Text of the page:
Friday, August 14, 2009

The Road Less Traveled... in Joshua Tree

One of my favorite lines of poetry comes from Robert Frost's poem, The Road Not Taken.

The final stanza reads:

I shall be telling this with a sigh
Somewhere ages and ages hence:
Two roads diverged in a wood, and I--
I took the one less traveled by,
And that has made all the difference.

I like to take roads less traveled by. I've done it locally and not so locally. I've done it recently, and I've done it for years.

Once, while camping in Sequoia National Park, I took my pre-teen kids on a ranger led hike on Morro Rock. It was a pre-scheduled, published opportunity for park visitors to go a bit deeper into their visit to the park. The only ones who showed up for this free opportunity were my family and me.

The park ranger, a certified naturalist, did his duty and informed us. One thing he said that left an impression was this, "The average visitor to Sequoia stays for four hours."

What? As if a drive-through, a stop at the gift store, and a short walk on the paved path to General Sherman constitutes a visit? Sad, but true.

We took short two-hour type of hikes. We went to the ranger led camp fires. My kids earned their junior ranger badges. (We camped in a park cabin with a canvas roof and a wood burning stove for cooking.)

Some would say, "That's hardly 'the road less traveled'!" But I'd disagree.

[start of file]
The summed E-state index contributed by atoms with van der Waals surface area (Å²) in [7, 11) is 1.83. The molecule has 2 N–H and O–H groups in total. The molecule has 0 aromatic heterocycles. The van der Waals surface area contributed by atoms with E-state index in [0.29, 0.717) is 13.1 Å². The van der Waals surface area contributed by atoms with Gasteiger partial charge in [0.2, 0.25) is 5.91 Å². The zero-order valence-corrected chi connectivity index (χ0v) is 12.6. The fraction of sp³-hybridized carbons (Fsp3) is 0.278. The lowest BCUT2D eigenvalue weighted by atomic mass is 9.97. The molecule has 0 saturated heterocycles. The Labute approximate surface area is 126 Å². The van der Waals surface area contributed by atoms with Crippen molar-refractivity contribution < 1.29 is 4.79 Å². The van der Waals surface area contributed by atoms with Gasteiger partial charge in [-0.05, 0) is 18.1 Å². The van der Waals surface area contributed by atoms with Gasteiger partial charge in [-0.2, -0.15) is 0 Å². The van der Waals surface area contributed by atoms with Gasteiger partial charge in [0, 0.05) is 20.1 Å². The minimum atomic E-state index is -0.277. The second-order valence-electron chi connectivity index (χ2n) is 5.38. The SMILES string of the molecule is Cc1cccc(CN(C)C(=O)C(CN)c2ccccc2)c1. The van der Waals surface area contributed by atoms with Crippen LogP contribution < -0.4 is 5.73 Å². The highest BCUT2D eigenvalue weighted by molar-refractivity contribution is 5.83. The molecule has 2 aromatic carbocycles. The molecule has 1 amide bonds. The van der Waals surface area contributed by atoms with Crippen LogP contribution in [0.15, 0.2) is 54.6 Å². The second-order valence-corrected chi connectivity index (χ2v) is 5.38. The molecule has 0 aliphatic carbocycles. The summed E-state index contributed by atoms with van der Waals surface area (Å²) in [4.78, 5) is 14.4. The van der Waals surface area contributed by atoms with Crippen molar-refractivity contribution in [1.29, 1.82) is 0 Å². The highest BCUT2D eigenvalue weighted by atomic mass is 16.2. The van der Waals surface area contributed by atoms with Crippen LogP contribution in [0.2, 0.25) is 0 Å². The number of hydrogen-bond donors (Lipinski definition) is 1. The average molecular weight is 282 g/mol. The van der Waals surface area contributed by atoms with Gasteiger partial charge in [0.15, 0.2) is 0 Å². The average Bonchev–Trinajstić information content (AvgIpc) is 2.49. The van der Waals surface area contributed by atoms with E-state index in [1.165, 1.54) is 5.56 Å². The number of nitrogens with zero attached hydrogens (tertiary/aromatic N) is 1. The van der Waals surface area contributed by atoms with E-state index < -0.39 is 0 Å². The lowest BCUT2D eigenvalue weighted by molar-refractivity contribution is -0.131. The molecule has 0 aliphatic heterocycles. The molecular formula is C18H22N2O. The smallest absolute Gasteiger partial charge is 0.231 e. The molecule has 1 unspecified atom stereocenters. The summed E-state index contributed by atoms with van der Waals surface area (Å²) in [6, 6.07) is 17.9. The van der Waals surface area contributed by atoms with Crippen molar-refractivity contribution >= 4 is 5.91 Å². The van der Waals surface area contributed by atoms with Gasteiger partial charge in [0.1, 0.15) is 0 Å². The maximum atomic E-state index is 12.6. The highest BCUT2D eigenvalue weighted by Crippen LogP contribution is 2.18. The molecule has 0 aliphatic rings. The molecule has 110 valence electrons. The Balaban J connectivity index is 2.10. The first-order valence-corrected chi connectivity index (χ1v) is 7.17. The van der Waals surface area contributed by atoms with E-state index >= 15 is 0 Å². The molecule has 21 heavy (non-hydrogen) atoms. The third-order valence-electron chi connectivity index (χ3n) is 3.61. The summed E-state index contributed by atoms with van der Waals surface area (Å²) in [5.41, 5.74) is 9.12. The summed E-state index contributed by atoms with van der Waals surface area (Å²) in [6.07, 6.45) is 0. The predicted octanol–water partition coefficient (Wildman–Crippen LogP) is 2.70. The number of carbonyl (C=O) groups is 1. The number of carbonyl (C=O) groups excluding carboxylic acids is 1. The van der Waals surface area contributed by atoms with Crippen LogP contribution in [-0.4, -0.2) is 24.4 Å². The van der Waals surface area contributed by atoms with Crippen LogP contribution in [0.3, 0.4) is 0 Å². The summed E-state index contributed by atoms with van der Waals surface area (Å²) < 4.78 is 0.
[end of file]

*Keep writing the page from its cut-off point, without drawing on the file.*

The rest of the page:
Once we were more than 1/2 mile from any trail head, we were pretty much alone. It wasn't necessary to go wilderness camping, we just needed to go a bit deeper off the main path. Sometimes we were in a crowd, but it was a small crowd.

In the movie, "Out of Africa," Denys says, "I don't want to live someone else's idea of how to live. Don't ask me to do that. I don't want to find out one day that I'm at the end of someone else's life."

Denys took the road less traveled. He practiced non-conformity. One of Denys' critics said, "He likes giving gifts... but not at Christmas." (Go Denys!)

I like to live somewhat creatively. I like roads, but I like back roads, less traveled roads. They seem more interesting and more out-of-the-ordinary.

So, when my wife recently suggested a vacation away from home, I looked a bit off the beaten path. We went "camping" at a condo in Indio. (Indio is not Palm Springs. It's 20 miles east.)

I've done tent camping. I've slept under a bush by a river. I've slept at the bottom of a freeway embankment. Now days, I camp at timeshares. (I find that my wife is more prone to go camping with me, if I stay away from tents.) Adventure doesn't require a tent.

Summer is vacation time for many people. Roads are full. Parks are full. Space is limited, except for... off the beaten path. Summer in the Palm Springs/Indio area is off-season: it's hot. We knew that, but reserved a unit anyway.

The Southwestern US has experienced a population influx since the 1950's. Why? Because of the wide-spread availability of air-conditioning! A/C makes living in the desert very do-able.

I bought my first air-conditioned car in '97! I'm a bit slow, but Wow! Car travel is less sweaty now. Especially when driving into the desert in the middle of summer.

We headed to Indio, which is about 100 miles east of Los Angeles, into the heat (100's). It was great! Our unit was nice, but we were only there at night. By day... we did road trips -- back road trips.

Day One: we visited the eastern end of Joshua Tree National Park. (A park less traveled.) We did a short half mile hike to an oasis. (We saw five people.) We stopped by all the road-side exhibit signs. (Usually, we read them from the air-conditioned car.) We took all the small paved roads off the main road. We hiked the short hike to the vista point at Keyes.